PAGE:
Cool temperatures slow their metabolism so they will not burn up their stored fat reserves. Steady temperatures allow them to metabolize their fat at a steady pace. This strategy keeps them alive since there is nothing for them to eat throughout the winter.

However, sometimes, the beetles accidentally make their way into heated structures, and this dooms them. Once inside the walls, the beetles might find their way into your living space through openings in interior walls, such as outlets, switches, ceiling fixtures, heating/cooling vents and other openings.

The high temperatures cause them to use up their fat reserves and starve to death. That’s why you may find dead Asian lady beetles inside your home.

In the spring, the beetles that spent the winter in exterior wall voids, attics and other unheated areas within a building may crawl in the wrong direction: rather than going outside, they come inside.


How to prevent Asian lady beetles from getting inside your home?



Of course, proper sealing of your house is beneficial not just for Asian lady beetles, but for all fall invading insects, such as cluster flies, box elders and stink bugs. Plus, it will help save in heating costs. Most fall invading insects can crawl through a space that is only 3 mm (1/8”) wide.

What to do:

  1. Ensure caulking is tight around windows and door frames.
  2. Repair damaged window screens, and secure attic and wall vents.
  3. If you leave a chimney vent open, you might find insects on the inside of your fireplace doors.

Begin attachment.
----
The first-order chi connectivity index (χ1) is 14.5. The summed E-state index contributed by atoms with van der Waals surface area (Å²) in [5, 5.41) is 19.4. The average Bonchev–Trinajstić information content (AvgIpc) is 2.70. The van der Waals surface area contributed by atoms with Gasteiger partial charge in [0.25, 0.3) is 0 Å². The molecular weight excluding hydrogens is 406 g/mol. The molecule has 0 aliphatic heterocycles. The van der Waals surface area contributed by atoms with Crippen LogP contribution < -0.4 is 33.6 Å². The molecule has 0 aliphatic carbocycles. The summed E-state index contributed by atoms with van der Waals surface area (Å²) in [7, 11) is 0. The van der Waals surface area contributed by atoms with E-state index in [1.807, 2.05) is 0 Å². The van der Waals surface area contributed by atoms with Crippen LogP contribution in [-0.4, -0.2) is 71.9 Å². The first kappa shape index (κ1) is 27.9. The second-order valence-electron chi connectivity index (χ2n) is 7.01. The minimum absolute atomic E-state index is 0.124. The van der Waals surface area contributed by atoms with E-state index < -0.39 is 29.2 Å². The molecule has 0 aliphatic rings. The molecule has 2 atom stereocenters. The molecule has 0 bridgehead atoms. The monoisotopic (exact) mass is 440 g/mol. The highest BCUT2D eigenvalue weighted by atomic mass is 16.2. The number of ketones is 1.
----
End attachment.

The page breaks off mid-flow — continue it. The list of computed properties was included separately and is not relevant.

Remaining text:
4. Make sure crawl spaces are sealed.
  5. Install new door sweeps on every outside access door, if needed. 
  6. Replace old and brittle weather stripping.
  7. Check pipes, roof pipes, dryer vents and other access points for cracks or gaps.

You should also read: Five Common Insects Trying to Move Into Your Home This Winter


How to get rid of Asian lady beetles in your home



Sometimes, these tasks are difficult to accomplish, but you can still try to prevent and control Asian lady beetles. Once you start noticing these bugs scouting your house, it’s important to act before they build up their numbers and infest your home.

  1. You can vacuum them off the wall as soon as they start congregating.
  2. Clean that area with soap and water to get rid of any pheromone that they may have left behind. 
  3. You can spray an insecticide like Wilson® CRAWL OUT™ Home Pest Control with Battery Sprayer along the cracks and crevices. This product has both a killing and deterrent effect. 
  4. Some say that spraying citronella deters the beetles, although this would need frequent reapplication as the oil dissipates quickly.
  5. If the beetles find their way inside your home, be vigilant with vacuuming. Remember to dispose of the bags immediately and seal them.
  6. Black light (ultraviolet) traps are available for indoor insects. Do not use “bug zappers”, as this results in Asian lady beetles expelling a foul smell and staining mess. Use only traps that can contain the insects or that have sticky paper. 
  7. Once inside your walls, they are difficult to get rid of. You can reach out to professional pest control companies if you think you have a problem.